Websites are complicated and getting an estimate is every more so. Prices can range from hundreds to thousands from person to person with what seems like no rhyme or reason.

Understanding what goes into building a website can help alleviate some of the confusion when you receive quotes and even empower your negotiation skills to boot. From requirements scoping to design and development, a website price does not have a simple explanation, but in this infographic and the content below I’ll do my best to give you an understanding of the pieces to the website pricing puzzle.

Phase 1. Requirements Gathering

Time is at the root of any price and taking time to fully understand the scope of the project is no exception. A website cost will include an allocation of time to research your features and design. This will usually result in a requirements document that you can take to any company to have them build it.

Phase 2. Wireframing and Design

Based on the requirements gathered, the team must draw up a basic skeleton for the website before actually designing with colors and images. Then the website needs to actually be designed based off research material and the wireframes. This phase is used to flush out any minor details with the project and give you a firm understanding of what will be delivered.

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Phase 3: Development

The team will then take the designs, wireframes, and requirements and develop the website. After certain segments are completed, you’ll be able to actually see the website and provide feedback on your experience. This is usually where the majority of time is estimated.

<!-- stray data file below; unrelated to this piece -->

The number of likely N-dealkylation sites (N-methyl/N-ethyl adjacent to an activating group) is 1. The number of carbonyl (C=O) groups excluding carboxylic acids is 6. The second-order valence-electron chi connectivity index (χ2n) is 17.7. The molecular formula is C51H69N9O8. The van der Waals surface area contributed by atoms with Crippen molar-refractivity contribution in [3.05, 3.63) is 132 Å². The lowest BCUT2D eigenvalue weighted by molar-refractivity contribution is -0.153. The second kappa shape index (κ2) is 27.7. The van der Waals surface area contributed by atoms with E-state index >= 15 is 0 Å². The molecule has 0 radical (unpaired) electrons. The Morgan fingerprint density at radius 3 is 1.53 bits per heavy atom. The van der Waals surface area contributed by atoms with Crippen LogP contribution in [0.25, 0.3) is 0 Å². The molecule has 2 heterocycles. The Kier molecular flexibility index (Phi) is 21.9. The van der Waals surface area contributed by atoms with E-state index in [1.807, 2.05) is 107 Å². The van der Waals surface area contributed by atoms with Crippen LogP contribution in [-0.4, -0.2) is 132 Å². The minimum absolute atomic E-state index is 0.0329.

Phase 4: Delivery

Them team will install and configure the finished website on your server. This can be a tricky process, so it’s good to let the team handle this procedure. This would constitute completion of the project.

Phase 5: Support & Maintenance

In most cases, the team will provide full support for the product including bugfixes and minor changes for a period following delivery. They should want to make sure you’re 100% satisfied with the project and fix anything that breaks. Most companies will offer extended support in the form of maintenance that will allow you to always have someone in charge of your website for small updates and maintaining the technology.

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Freelance vs Agency

Freelancers are usually the cheaper option, but may take more time and are solely reliable for the project to complete. This means if they fall ill or are unavailable, you’re out of luck. An agency will cost more because they bring the expertise of multiple people to the project. They will also have people to backup their staff, so you’ll never be without a point of contact.

Hourly vs Project

An hourly project is usually not ideal for a website. Projects may exceed the timeline and you don’t want to be on the hook for unexpected costs. A lump sum project is best choice for taking a website from start to finish because you cannot incur additional costs if you have a good contract.

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